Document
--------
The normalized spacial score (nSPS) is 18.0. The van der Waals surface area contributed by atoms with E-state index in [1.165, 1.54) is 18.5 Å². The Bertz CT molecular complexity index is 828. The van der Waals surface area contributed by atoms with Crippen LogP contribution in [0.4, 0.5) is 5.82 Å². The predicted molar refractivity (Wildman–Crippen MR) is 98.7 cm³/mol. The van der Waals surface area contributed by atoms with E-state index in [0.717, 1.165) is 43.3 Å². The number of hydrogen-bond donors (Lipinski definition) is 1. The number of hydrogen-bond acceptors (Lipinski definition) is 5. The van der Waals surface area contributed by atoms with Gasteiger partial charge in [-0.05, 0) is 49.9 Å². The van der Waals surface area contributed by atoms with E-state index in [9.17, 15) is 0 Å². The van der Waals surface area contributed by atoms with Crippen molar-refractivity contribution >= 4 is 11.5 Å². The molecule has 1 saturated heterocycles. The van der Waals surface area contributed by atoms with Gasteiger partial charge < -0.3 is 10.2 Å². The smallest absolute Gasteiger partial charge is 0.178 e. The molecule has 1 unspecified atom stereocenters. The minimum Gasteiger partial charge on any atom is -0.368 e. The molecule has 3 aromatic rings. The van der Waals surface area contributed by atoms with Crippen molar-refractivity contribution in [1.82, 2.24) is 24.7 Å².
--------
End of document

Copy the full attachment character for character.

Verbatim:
The normalized spacial score (nSPS) is 18.0. The van der Waals surface area contributed by atoms with E-state index in [1.165, 1.54) is 18.5 Å². The Bertz CT molecular complexity index is 828. The van der Waals surface area contributed by atoms with Crippen LogP contribution in [0.4, 0.5) is 5.82 Å². The predicted molar refractivity (Wildman–Crippen MR) is 98.7 cm³/mol. The van der Waals surface area contributed by atoms with E-state index in [0.717, 1.165) is 43.3 Å². The number of hydrogen-bond donors (Lipinski definition) is 1. The number of hydrogen-bond acceptors (Lipinski definition) is 5. The van der Waals surface area contributed by atoms with Gasteiger partial charge in [-0.05, 0) is 49.9 Å². The van der Waals surface area contributed by atoms with E-state index in [9.17, 15) is 0 Å². The van der Waals surface area contributed by atoms with Crippen molar-refractivity contribution >= 4 is 11.5 Å². The molecule has 1 saturated heterocycles. The van der Waals surface area contributed by atoms with Gasteiger partial charge < -0.3 is 10.2 Å². The smallest absolute Gasteiger partial charge is 0.178 e. The molecule has 1 unspecified atom stereocenters. The minimum Gasteiger partial charge on any atom is -0.368 e. The molecule has 3 aromatic rings. The van der Waals surface area contributed by atoms with Crippen molar-refractivity contribution in [1.82, 2.24) is 24.7 Å².